Bernette Albert; a personal view
I’ve tried writing about Bernette Albert several times since her death early last month, December 2016, but always managed to put my thoughts aside as not getting the right thing down.
She was one of the grande dames of the Madawaska Historical Society; a founding member, instrumental in setting the society on the right course and emphasizing the role of the Acadians in the settlement of the Madawaska area. It was her idea to honor those initial Acadian settlers to the region by erecting a marble cross on society land beside the St. John River. That cross is now an iconic feature on the Valley’s landscape, represented and reproduced in countless brochures, magazine articles, postcards and other media. I know something about it, having written some articles and making drawings of its conceptualization for her, even though I had initial misgivings about it. But that’s for later.
She herself was something of a Valley icon. The Bernette I knew could be gruff and irascible, impatient with my prodigal ways. Alternately, she could be thoughtful and warmly supportive, insisting I possessed talents that needed nurturing. Somewhere in there, she’d say, is a novel. I always failed to grasp that belief she had in me. Now, with her passing I feel the loss more acutely.
The marble cross was only one of her accomplishments. I leave it to others to enumerate and describe them in greater detail, only because I want to keep this in the realm of the personal. I trust I have more to say about this now that I hold the presidency of the Madawaska Historical Society; an office she held as well.
I recall us having heated discussions about the cross while she planned for its construction. I thought a symbol like the Acadian Cross should be wood, like the initial one. Local lore has it planted by an Acadian in 1785 in gratitude for having come to this place. I said I thought the cross should be ceremonially replaced every now and then, to continue being aware of that gratitude. She insisted on something permanent and won the argument. I concede her point, and besides, there was something stubbornly Acadian about her insistence. She had the force of conviction. Who am I to second guess?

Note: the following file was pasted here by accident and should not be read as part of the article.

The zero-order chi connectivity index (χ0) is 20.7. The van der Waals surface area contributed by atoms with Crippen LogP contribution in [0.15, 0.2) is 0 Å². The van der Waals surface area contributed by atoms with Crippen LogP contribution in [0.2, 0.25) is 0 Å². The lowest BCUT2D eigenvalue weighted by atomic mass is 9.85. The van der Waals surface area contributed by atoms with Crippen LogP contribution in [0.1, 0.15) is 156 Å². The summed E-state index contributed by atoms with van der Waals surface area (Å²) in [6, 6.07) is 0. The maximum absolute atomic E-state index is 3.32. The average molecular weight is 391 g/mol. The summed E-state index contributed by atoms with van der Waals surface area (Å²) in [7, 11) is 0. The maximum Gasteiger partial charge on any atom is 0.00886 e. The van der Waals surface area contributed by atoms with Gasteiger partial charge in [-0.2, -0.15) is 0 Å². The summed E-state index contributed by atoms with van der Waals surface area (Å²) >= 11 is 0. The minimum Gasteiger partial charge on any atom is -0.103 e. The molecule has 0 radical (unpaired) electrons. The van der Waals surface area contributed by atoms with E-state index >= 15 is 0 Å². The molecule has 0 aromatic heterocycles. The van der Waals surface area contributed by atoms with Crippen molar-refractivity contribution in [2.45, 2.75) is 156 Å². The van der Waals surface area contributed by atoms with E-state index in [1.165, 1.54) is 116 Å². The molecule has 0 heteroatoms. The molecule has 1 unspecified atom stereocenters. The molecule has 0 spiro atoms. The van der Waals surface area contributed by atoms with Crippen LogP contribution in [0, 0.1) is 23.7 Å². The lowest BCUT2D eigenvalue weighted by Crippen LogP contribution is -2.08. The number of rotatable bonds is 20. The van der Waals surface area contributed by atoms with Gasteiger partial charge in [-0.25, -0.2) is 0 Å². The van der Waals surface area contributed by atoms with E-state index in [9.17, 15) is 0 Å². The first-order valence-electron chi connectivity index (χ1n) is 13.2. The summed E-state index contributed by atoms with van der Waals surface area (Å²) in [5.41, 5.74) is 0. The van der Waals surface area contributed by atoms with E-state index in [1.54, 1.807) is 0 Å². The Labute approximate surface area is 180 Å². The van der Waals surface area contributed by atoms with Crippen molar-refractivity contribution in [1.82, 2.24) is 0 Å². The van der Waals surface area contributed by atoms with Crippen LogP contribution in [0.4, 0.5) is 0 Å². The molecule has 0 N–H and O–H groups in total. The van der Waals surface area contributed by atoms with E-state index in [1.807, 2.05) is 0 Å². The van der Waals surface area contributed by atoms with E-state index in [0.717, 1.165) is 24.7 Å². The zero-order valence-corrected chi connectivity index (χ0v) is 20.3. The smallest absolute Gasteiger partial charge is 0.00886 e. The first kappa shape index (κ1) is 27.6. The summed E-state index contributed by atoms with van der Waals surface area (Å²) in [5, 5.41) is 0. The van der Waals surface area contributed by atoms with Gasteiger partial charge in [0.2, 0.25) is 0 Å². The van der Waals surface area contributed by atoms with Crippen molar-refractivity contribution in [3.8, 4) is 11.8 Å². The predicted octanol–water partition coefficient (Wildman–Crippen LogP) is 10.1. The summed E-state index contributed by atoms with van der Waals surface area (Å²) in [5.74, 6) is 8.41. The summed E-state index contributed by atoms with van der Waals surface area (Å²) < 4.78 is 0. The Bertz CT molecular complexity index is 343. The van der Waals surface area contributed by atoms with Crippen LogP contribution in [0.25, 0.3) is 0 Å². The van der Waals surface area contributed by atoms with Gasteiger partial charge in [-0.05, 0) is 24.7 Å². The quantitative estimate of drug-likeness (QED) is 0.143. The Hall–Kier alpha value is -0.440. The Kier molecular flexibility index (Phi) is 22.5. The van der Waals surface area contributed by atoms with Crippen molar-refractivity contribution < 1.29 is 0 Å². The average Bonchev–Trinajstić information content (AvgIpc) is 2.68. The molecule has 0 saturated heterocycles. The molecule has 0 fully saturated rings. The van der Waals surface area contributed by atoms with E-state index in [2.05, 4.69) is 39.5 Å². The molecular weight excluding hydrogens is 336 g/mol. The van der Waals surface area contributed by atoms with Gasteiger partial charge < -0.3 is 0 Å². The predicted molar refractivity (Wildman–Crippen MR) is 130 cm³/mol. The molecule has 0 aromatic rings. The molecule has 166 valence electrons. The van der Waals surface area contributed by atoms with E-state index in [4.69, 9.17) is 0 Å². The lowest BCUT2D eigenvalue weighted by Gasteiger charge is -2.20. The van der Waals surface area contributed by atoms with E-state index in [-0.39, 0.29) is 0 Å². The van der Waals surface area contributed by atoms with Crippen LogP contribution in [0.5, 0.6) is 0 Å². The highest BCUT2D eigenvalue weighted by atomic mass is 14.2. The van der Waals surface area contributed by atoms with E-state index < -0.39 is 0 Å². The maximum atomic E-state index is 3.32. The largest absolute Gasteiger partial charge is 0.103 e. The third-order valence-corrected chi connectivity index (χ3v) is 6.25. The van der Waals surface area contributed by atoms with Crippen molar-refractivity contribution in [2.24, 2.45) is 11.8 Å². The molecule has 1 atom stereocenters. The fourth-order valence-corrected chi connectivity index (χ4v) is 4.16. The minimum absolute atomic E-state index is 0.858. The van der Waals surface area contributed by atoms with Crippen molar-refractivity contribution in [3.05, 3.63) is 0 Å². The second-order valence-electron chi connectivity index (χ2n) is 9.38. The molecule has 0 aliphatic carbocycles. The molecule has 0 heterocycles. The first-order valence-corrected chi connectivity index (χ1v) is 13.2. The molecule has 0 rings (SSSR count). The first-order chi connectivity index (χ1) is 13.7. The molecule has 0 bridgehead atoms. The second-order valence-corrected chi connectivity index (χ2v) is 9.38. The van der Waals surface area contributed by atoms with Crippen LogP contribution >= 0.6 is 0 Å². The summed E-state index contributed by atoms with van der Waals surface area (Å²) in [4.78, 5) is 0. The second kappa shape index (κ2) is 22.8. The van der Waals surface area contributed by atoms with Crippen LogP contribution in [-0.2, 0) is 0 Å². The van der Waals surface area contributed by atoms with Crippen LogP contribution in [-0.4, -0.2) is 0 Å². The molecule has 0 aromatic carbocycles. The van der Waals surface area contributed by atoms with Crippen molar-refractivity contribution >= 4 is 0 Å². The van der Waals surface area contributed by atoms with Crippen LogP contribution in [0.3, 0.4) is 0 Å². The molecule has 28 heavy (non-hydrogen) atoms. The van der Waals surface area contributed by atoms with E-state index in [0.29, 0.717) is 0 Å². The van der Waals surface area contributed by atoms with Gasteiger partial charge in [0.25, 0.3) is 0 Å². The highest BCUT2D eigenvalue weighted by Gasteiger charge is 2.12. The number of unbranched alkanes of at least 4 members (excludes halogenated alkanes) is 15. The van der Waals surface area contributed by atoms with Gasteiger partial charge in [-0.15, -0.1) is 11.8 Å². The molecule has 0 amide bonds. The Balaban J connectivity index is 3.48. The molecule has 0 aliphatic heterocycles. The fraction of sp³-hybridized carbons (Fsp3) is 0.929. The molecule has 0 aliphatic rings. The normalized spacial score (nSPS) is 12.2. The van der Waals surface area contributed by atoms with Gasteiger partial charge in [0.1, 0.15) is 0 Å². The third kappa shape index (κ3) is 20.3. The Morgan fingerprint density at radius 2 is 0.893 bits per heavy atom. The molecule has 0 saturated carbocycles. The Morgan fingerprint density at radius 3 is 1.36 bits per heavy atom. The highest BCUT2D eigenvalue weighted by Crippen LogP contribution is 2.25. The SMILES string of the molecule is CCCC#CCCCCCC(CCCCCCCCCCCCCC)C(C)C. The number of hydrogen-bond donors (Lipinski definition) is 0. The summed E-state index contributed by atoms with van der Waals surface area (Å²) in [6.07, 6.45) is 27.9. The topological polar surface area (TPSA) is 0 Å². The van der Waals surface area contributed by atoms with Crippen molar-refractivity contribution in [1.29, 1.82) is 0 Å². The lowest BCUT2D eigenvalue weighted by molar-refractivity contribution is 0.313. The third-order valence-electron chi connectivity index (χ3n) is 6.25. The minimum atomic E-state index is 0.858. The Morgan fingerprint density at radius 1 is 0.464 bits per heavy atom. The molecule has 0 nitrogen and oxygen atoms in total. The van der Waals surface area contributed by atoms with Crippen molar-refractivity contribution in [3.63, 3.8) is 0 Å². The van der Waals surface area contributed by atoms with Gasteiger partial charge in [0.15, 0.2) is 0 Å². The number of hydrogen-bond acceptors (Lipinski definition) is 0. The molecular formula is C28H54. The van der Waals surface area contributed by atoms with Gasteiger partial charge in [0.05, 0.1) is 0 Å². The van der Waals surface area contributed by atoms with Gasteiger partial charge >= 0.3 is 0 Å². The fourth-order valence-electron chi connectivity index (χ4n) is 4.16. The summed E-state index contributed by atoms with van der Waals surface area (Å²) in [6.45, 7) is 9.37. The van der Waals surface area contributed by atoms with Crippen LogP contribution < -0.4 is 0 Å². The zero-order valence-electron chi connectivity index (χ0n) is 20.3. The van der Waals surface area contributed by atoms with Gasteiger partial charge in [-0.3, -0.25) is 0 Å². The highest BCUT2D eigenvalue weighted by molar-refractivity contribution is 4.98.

A while ago, her grand-niece sent me an image she took of her children, Bernette’s great grand-nieces, in Bernette’s apartment. The image shows Bernette with a wampum belt spread across her lap; a gift to the Maliseet First Nation from the Madawaska Historical Society woven by the children. The belt was presented during the 2014 World Acadian Congress to the Maliseet as a symbol of gratitude by the Acadians for being permitted to live on Maliseet land.
The picture is singularly appropriate. Bernette always liked to point out the part the Maliseet played in helping the Acadian first families settle the region. What adds to its significance is that her blood relations had a hand in making the symbol of Acadian gratitude in the form of the wampum belt.
She probably saw it as closing a circle. History can be like that sometimes.
Bernette vowed to haunt me if I didn’t write and finish the novel before she died. Even at 90, I thought she would last forever. I am already haunted.
I will miss her.
Dave Wylie’s life and work experience runs the gamut from newspaper editor to carpenter to grant writer to boat builder with lots of other work wedged in-between. Born in 1953 in Canada, he admits not having found what he wants to be when he grows up. Wylie currently is president of a management company that oversees an elderly housing complex and president of the local historical society. He resides in Madawaska.